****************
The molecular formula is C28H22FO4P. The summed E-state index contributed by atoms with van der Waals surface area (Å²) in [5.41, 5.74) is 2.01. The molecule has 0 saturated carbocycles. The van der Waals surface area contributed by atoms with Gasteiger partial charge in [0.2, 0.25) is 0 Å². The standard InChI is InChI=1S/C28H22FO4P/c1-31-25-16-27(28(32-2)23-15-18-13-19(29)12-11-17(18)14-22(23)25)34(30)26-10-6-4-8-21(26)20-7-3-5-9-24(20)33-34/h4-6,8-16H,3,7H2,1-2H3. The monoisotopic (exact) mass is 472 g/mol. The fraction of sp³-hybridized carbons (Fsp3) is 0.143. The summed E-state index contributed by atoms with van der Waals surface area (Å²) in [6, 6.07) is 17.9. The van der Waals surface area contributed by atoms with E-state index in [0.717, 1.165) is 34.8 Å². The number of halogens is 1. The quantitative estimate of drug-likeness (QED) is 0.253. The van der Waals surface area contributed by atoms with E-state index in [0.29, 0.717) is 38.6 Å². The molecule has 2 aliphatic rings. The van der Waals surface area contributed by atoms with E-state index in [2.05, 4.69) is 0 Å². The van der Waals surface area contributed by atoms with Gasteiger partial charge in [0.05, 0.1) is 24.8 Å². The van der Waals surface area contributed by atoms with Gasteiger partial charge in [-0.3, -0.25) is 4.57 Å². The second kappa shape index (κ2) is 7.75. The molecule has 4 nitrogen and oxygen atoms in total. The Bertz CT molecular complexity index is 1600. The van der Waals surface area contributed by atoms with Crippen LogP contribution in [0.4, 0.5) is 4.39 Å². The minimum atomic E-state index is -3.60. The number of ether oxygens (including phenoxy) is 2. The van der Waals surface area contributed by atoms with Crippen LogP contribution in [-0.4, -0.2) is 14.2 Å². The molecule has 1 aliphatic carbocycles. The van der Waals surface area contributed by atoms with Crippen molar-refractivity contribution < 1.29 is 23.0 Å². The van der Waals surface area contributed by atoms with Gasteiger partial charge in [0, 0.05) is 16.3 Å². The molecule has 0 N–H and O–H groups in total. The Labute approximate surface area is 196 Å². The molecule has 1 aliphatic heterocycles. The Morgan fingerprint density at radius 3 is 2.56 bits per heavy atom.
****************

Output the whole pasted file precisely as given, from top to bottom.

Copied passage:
The molecular formula is C28H22FO4P. The summed E-state index contributed by atoms with van der Waals surface area (Å²) in [5.41, 5.74) is 2.01. The molecule has 0 saturated carbocycles. The van der Waals surface area contributed by atoms with Gasteiger partial charge in [0.2, 0.25) is 0 Å². The standard InChI is InChI=1S/C28H22FO4P/c1-31-25-16-27(28(32-2)23-15-18-13-19(29)12-11-17(18)14-22(23)25)34(30)26-10-6-4-8-21(26)20-7-3-5-9-24(20)33-34/h4-6,8-16H,3,7H2,1-2H3. The monoisotopic (exact) mass is 472 g/mol. The fraction of sp³-hybridized carbons (Fsp3) is 0.143. The summed E-state index contributed by atoms with van der Waals surface area (Å²) in [6, 6.07) is 17.9. The van der Waals surface area contributed by atoms with E-state index in [0.717, 1.165) is 34.8 Å². The number of halogens is 1. The quantitative estimate of drug-likeness (QED) is 0.253. The van der Waals surface area contributed by atoms with E-state index in [0.29, 0.717) is 38.6 Å². The molecule has 2 aliphatic rings. The van der Waals surface area contributed by atoms with E-state index in [2.05, 4.69) is 0 Å². The van der Waals surface area contributed by atoms with Gasteiger partial charge in [0.05, 0.1) is 24.8 Å². The van der Waals surface area contributed by atoms with Gasteiger partial charge in [-0.3, -0.25) is 4.57 Å². The second kappa shape index (κ2) is 7.75. The molecule has 4 nitrogen and oxygen atoms in total. The Bertz CT molecular complexity index is 1600. The van der Waals surface area contributed by atoms with Crippen LogP contribution in [0.4, 0.5) is 4.39 Å². The minimum atomic E-state index is -3.60. The number of ether oxygens (including phenoxy) is 2. The van der Waals surface area contributed by atoms with Crippen LogP contribution in [-0.4, -0.2) is 14.2 Å². The molecule has 1 aliphatic carbocycles. The van der Waals surface area contributed by atoms with Crippen molar-refractivity contribution < 1.29 is 23.0 Å². The van der Waals surface area contributed by atoms with Gasteiger partial charge in [0, 0.05) is 16.3 Å². The molecule has 0 N–H and O–H groups in total. The Labute approximate surface area is 196 Å². The molecule has 1 aliphatic heterocycles. The Morgan fingerprint density at radius 3 is 2.56 bits per heavy atom.